The fastest way of increasing your SaaS sign-up rate is to optimize your conversion funnel through A/B testing.
The changes you make to your website can have a positive impact or completely destroy your conversion rate.
It’s virtually impossible to know if changing a piece of copy will increase your sign-up rate or if it will drive people away.
This is why A/B testing is so important: in case a change you made turns out to perform worst than the original, you can stop the experiment and try something new. But if you implemented that change without testing it, your conversion rate would suffer until you either roll back to the original or change your website again.
I strongly recommend you A/B test all the changes you make.
Don’t worry if you have never ran an A/B test, as by the end of this 5 steps guide you’ll learn how to:
- create a funnel;
- analyze the data;
- create testing hypotheses;
- prioritize the hypotheses;
- create your first A/B test in Google Optimize.
Get the funnel data
The first step in optimizing your SaaS sign-up rate is to figure out what exactly is that you want to optimize: do you want to increase free trial sign-ups or paid plan subscriptions?
Decide on a single conversion goal
A/B tests are basically experiments that you run on your website. An experiment needs a unique main goal, but can also have secondary ones.
Here’s an example:
Say you plan to change your sign-up form. The main goal of this experiment is to increase the number of people that go through all the fields and submit the form.
As a secondary goal, you can track how many people add their phone number.
If your sign-up form has a checkbox for email updates, you can track how many people click on it.
Each secondary goal is unique based on what you plan on testing. But remember, you should always have a single primary goal.
So think of what you try to achieve: increase your free trial users or paid plan subscription? If the latter, do you want to increase the yearly subscriptions or the monthly ones?
Figure out the conversion path
With the goal in mind, go to your website and note down how people can achieve it.
You will have to note down how many people have successfully completed each step (how many viewed a page or clicked on a button).
Here’s an example to better outline the process:
Say you use your homepage as a Landing Page. This will be the first step of the funnel.
Next, you have a “Try now” button in the hero section of your homepage. This will be the second step of the funnel.
The button takes people to your pricing page. This is the third step of the funnel.
Your goal is to increase the free trial sign-ups, so people need to click on the “Try for free” button. This is the fourth step of the funnel.
Users see another page that asks for their email and name. This is the fifth step of the funnel.
Finally, they have to click “Confirm” and they have successfully completed the funnel.
The example above is of a linear funnel, for the sake of simplicity, but people can take multiple paths toward conversion. You should stick with a linear funnel if this is the first time you optimize your website.
Take a second to go through your website and note down each step, then continue reading.
Analyze the funnel data
With the funnel in place, it’s time to analyze how many people complete each step and how many abandon down the road.
Based on these numbers you will create and prioritize testing hypotheses.
Calculate the drop-off rate of each step
The analysis that I am about to show you is done through Google Analytics. If you don’t have it installed, be sure to add it to your website, bookmark this article and come back after 2 months.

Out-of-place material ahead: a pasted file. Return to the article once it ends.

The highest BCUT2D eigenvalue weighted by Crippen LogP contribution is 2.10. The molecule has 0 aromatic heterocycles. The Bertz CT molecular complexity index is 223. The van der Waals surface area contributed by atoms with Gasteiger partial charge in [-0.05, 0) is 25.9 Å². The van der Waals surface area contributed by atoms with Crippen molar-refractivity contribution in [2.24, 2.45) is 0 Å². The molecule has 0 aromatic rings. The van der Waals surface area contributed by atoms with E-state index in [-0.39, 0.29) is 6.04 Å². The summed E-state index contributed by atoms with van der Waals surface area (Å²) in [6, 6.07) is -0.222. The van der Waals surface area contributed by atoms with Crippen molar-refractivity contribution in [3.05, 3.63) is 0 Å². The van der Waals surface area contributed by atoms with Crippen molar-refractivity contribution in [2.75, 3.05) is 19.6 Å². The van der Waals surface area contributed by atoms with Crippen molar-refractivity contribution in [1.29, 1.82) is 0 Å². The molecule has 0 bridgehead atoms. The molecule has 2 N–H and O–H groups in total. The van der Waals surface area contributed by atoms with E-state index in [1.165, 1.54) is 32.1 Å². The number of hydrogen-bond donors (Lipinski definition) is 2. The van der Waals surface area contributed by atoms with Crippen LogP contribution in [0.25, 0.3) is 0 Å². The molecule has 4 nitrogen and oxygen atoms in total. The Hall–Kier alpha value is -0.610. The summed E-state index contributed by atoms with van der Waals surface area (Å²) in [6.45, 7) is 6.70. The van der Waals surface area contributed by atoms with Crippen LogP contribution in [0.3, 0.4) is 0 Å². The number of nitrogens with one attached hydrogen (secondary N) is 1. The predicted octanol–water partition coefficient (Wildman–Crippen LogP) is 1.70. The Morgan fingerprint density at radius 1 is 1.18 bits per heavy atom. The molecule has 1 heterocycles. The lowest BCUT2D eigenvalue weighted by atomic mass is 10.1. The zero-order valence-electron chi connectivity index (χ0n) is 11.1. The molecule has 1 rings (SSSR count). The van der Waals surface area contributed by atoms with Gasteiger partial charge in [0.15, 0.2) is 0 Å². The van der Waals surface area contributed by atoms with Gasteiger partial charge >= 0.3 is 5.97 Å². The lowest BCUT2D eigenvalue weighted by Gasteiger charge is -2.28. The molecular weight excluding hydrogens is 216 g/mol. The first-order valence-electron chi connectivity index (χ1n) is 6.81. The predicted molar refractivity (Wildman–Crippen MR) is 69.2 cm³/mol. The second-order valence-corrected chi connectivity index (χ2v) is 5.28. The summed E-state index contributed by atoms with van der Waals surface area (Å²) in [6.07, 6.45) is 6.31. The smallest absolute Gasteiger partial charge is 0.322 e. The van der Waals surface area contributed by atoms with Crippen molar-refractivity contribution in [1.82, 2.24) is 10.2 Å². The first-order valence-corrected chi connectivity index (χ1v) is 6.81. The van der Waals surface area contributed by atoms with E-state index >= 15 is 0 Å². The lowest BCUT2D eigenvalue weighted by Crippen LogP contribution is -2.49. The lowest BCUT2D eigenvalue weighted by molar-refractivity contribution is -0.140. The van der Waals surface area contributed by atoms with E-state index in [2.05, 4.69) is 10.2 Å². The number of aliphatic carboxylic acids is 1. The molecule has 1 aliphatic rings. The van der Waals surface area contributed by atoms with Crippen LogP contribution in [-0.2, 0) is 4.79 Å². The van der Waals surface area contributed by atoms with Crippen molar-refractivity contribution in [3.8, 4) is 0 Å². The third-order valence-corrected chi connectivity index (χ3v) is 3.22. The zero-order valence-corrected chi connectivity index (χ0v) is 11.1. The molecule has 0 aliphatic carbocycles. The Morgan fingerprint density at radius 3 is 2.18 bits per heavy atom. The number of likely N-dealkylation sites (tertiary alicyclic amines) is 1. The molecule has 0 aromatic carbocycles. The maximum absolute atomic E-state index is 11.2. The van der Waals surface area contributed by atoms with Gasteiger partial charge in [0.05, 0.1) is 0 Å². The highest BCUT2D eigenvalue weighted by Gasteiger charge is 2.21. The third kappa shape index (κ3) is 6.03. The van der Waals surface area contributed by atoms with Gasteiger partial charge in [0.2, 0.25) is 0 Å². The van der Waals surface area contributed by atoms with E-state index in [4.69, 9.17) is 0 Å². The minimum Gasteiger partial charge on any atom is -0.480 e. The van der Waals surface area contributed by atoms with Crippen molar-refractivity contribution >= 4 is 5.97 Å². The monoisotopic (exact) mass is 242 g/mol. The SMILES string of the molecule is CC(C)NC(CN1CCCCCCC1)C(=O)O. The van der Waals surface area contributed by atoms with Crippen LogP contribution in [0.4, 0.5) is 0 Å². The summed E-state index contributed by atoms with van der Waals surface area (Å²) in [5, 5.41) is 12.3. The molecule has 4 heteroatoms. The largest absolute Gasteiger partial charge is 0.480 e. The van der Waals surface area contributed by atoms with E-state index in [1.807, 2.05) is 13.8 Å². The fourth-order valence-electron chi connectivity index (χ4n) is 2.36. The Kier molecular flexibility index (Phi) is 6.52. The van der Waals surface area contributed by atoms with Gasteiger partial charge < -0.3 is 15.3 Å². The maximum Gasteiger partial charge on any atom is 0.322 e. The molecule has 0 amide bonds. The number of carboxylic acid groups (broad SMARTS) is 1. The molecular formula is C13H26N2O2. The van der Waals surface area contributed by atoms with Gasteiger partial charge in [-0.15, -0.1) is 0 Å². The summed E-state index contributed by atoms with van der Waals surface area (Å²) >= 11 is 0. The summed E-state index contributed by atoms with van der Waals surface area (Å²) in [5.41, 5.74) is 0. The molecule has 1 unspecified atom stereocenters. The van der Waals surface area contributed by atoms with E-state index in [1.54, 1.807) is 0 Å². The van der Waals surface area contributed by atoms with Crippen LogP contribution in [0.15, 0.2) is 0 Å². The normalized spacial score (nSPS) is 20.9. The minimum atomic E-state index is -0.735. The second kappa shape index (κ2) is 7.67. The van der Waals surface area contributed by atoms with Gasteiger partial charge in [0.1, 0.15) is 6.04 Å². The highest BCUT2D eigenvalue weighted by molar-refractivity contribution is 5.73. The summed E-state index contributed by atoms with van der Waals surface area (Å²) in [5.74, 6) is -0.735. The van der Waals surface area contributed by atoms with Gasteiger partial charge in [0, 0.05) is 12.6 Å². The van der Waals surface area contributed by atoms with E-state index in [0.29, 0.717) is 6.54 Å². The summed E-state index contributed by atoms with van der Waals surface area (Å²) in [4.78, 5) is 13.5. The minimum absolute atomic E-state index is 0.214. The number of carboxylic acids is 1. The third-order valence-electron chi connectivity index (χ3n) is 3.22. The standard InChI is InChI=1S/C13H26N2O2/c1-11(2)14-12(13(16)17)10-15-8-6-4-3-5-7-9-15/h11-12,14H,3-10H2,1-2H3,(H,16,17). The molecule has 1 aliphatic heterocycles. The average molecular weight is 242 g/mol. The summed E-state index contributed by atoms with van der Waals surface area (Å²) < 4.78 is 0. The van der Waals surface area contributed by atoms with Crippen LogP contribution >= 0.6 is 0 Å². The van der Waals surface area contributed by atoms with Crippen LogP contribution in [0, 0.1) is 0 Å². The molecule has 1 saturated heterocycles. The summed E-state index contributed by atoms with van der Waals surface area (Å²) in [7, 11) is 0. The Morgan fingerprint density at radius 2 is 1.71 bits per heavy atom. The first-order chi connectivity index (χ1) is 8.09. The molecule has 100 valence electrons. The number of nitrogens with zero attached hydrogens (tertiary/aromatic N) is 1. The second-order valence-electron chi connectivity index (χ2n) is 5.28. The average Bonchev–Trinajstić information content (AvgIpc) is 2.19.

You will need at least 2000 users per month in order for this analysis to work.
With that out of the way, let’s jump into it.
Go to your GA account and select the Audience -> Overview report.
Pick a 3-month long period from the date picker.
Click on “+Add Segment” on the top of the page and select “New Segment”.
Go to the “Advanced” tab and click on “Sequences”. Next, be sure to select “Users” under the “Filter”.
Click on the dimensions dropdown (by default its value is “Ad Content”), type in Landing Page, find it in the list, and click on it.
This will tell GA that you want to segment the traffic based on the page they landed on.
Following my previous example, I will consider this to be the homepage, so I am going to type “/” but not before I select “exactly matches”, otherwise the segment will contain all users.
Give the segment a name and click “Save”. Next, you have to open it up again by clicking on the small arrow in the top right corner and clicking on “Edit”.
Note: a while ago the segment data was updated right while you were creating the segment, it seems like this is not the case anymore.
Note down the number of users that are part of this segment (displayed on the right part of the screen) and click on the “Add Step” button.
We know how many users have started this funnel, but we want to know how many of them proceed to the next step.
Following the example above, the second step of the funnel is to see how many users have clicked on the hero section button. For this, I have already created an event.
Click “Save” then “Edit” as you did before. You will now see an updated number of users. This number represents how many of all users have completed both steps of the funnel.
You should continue doing this until finish all the steps of the funnel. Create an additional step and note down the number of users.
Once you are finished, it’s time to calculate the drop-off point of each step.
Simply divide the number of users that reached Step 2 by the number of users that started with Step 1 and multiply by 100.
In the example above, this would be 145/6,796, which is 0.0213*100 = 2.13.
This means that 2.13% of users reach Step 2.
Continue doing these calculations until you have percentages for all steps of the funnel.
Calculate the total funnel conversion rate
I am sure that by now you have a way better idea of what steps are causing the biggest drop-offs.
One last thing you have to do is calculate the overall conversion rate of this funnel.
Divide the number of users that completed the goal by the number of users that started the funnel. Like you did before.